Arnold Schwarzenegger may be one of the most famous people alive today. But as a child, the sport that vaulted him to fortune and glory was often the target of homophobia.
In his autobiography “Total Recall,” Schwarzenegger shared a story of how he was physically and emotionally abused by his parents who falsely assumed that he was gay because he covered his walls with pictures of male body builders.
Of course, Arnold would go on to become the sport’s most famous name ever before becoming even more famous as an action film star, and eventually, a politician.
But that’s not the point.
The point is he grew up in a time where it was considered normal for his parents to abuse him over the thing he loved because they were taught that being gay was somehow bad. In a later interview on the topic, Arnold went into more details. He told “60 Minutes” that his father used to hit him:
"He ran after me with a belt and beat me,” Schwarzenegger said. He added that his mother called their family doctor saying there was “something off” about their son and his interest in the male physique.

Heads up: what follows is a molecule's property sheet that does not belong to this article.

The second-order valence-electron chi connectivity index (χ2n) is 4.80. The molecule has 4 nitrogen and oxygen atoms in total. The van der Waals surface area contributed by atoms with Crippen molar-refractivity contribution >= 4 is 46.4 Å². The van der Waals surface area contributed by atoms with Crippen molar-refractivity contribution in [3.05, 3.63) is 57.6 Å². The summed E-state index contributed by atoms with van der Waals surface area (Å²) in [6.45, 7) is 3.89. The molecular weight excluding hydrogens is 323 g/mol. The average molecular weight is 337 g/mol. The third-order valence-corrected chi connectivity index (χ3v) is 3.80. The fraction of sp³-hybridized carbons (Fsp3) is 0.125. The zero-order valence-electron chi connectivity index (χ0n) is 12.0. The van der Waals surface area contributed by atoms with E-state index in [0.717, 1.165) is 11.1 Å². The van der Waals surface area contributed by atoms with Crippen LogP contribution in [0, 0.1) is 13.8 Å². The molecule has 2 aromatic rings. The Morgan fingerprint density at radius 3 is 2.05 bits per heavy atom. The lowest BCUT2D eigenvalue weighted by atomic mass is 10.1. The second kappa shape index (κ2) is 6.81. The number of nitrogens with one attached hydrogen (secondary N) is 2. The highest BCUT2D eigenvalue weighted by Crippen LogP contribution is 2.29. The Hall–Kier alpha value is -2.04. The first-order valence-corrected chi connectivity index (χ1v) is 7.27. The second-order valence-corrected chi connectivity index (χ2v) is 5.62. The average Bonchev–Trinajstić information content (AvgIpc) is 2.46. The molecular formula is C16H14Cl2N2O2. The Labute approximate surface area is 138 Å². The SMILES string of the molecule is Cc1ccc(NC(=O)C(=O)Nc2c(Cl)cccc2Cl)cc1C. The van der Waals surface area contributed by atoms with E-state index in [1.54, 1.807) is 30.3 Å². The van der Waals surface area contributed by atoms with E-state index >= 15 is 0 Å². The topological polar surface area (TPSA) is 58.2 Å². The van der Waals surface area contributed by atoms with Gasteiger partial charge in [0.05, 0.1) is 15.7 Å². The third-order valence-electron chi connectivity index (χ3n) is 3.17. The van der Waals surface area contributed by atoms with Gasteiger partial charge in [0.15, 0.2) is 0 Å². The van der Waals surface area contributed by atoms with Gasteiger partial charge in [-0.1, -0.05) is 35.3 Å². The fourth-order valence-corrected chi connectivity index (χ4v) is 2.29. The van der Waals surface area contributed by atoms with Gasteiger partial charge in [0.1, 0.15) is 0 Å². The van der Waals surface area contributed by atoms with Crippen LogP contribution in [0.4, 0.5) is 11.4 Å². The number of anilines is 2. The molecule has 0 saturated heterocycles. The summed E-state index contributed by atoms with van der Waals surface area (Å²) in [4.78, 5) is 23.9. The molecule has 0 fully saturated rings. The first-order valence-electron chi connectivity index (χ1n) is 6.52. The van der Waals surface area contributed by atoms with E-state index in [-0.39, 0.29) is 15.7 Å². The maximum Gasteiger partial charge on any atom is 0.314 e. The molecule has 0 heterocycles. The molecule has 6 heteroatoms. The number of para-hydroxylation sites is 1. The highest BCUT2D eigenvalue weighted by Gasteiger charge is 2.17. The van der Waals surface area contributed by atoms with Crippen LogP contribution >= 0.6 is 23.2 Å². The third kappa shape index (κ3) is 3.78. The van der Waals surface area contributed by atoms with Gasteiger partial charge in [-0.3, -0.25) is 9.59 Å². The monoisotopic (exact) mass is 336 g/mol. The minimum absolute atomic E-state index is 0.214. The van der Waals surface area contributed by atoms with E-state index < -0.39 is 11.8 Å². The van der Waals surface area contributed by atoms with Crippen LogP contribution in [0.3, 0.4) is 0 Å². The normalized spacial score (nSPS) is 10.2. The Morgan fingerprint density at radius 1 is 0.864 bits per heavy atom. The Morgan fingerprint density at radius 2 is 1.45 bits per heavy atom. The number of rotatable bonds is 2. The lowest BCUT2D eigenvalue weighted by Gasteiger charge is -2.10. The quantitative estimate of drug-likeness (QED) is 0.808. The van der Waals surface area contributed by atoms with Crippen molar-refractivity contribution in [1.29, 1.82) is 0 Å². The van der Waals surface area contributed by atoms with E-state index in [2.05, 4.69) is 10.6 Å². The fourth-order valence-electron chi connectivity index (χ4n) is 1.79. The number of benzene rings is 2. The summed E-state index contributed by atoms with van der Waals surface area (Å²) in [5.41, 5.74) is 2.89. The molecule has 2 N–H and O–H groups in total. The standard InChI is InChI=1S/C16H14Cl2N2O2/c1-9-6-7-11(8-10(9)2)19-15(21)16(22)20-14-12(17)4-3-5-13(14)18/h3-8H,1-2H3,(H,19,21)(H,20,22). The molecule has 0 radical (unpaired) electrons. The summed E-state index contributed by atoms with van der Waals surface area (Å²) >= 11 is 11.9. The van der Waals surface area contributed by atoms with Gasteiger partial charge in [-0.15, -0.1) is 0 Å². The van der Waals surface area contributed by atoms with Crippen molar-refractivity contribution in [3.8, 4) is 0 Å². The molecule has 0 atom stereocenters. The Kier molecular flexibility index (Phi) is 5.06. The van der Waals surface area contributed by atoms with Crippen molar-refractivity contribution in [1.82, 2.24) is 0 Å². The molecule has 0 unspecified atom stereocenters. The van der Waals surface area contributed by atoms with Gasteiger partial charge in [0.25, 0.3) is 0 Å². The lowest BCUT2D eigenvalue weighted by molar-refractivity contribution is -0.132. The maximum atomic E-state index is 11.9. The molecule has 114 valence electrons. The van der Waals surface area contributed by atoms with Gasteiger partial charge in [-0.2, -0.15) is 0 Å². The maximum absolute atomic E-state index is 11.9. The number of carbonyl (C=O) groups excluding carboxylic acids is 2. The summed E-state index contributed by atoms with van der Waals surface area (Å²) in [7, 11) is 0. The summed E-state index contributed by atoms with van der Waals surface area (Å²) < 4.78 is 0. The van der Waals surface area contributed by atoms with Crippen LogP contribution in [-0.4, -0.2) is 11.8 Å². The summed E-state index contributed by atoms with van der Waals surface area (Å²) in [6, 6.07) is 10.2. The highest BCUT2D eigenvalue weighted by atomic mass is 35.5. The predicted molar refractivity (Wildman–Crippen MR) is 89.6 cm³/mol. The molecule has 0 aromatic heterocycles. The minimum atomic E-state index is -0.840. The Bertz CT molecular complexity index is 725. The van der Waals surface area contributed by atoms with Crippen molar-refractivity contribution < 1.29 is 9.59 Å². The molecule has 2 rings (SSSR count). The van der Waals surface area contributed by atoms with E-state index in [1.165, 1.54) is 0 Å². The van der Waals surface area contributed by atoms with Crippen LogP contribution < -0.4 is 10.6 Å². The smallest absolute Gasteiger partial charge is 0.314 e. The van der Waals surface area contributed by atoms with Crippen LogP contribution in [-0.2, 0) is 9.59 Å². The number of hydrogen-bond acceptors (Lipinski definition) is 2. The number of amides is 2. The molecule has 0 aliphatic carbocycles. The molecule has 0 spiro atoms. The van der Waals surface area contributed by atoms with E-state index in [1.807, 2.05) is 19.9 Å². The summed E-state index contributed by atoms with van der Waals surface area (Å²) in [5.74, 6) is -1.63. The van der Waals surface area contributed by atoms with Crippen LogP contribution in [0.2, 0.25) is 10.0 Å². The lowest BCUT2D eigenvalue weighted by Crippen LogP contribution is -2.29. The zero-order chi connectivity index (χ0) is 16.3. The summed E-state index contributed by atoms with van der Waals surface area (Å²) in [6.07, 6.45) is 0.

"I don't know if mum thought I was gay, or if she just thought there was something off. And 'let's catch it early,'" he said.
"She asked the doctor, 'Can you help me? I don't know if there's something wrong with my son because his wall is full of naked men. All of Arnold's friends have pictures of girls above their bed. And Arnold has no girls.'"
Schwarzenegger has been a long time supporter of LGBTQ rights, championing the Supreme Court’s marriage equality ruling and even famously shutting down a fan who made homophobic comments on his Facebook page back in 2015.
He hasn’t said if his own progressive views on sexuality were impacted by the abuse he suffered as a child but it’s clear Arnold is a complex person and someone who has once again become a largely beloved figure after his mixed tenure as governor of California and the subsequent revelation that he fathered a child outside his marriage.
Arnold isn’t perfect. But by opening up about his own vulnerabilities, he’s setting a perfect example for other men on the importance of avoiding toxic masculinity, homophobia and behaviors that ultimately only harm others and the individual who practices them.